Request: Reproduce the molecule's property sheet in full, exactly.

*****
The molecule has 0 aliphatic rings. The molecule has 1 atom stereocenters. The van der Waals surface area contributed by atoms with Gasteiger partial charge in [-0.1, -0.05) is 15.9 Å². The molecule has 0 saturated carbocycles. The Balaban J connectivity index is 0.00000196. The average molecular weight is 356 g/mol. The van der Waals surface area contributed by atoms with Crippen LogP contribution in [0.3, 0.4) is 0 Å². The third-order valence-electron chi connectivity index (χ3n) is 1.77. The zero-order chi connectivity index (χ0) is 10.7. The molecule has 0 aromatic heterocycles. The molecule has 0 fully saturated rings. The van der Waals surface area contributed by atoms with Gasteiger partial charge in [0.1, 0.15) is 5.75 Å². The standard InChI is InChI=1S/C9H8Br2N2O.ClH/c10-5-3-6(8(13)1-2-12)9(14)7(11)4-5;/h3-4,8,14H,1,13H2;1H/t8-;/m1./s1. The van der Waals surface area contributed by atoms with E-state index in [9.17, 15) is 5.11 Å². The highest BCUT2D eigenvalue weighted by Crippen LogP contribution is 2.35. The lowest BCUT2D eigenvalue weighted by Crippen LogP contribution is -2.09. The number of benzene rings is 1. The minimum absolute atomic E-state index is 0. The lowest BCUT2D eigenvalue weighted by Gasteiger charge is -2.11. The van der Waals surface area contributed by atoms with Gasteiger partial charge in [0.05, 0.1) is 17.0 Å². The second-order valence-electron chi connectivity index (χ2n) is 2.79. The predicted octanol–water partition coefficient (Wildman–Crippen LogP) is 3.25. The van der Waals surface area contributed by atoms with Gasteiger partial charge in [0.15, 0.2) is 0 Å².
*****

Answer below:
The molecule has 0 aliphatic rings. The molecule has 1 atom stereocenters. The van der Waals surface area contributed by atoms with Gasteiger partial charge in [-0.1, -0.05) is 15.9 Å². The molecule has 0 saturated carbocycles. The Balaban J connectivity index is 0.00000196. The average molecular weight is 356 g/mol. The van der Waals surface area contributed by atoms with Crippen LogP contribution in [0.3, 0.4) is 0 Å². The third-order valence-electron chi connectivity index (χ3n) is 1.77. The zero-order chi connectivity index (χ0) is 10.7. The molecule has 0 aromatic heterocycles. The molecule has 0 fully saturated rings. The van der Waals surface area contributed by atoms with Gasteiger partial charge in [0.1, 0.15) is 5.75 Å². The standard InChI is InChI=1S/C9H8Br2N2O.ClH/c10-5-3-6(8(13)1-2-12)9(14)7(11)4-5;/h3-4,8,14H,1,13H2;1H/t8-;/m1./s1. The van der Waals surface area contributed by atoms with E-state index in [9.17, 15) is 5.11 Å². The highest BCUT2D eigenvalue weighted by Crippen LogP contribution is 2.35. The lowest BCUT2D eigenvalue weighted by Crippen LogP contribution is -2.09. The number of benzene rings is 1. The minimum absolute atomic E-state index is 0. The lowest BCUT2D eigenvalue weighted by Gasteiger charge is -2.11. The van der Waals surface area contributed by atoms with Gasteiger partial charge in [0.05, 0.1) is 17.0 Å². The second-order valence-electron chi connectivity index (χ2n) is 2.79. The predicted octanol–water partition coefficient (Wildman–Crippen LogP) is 3.25. The van der Waals surface area contributed by atoms with Gasteiger partial charge in [0.15, 0.2) is 0 Å².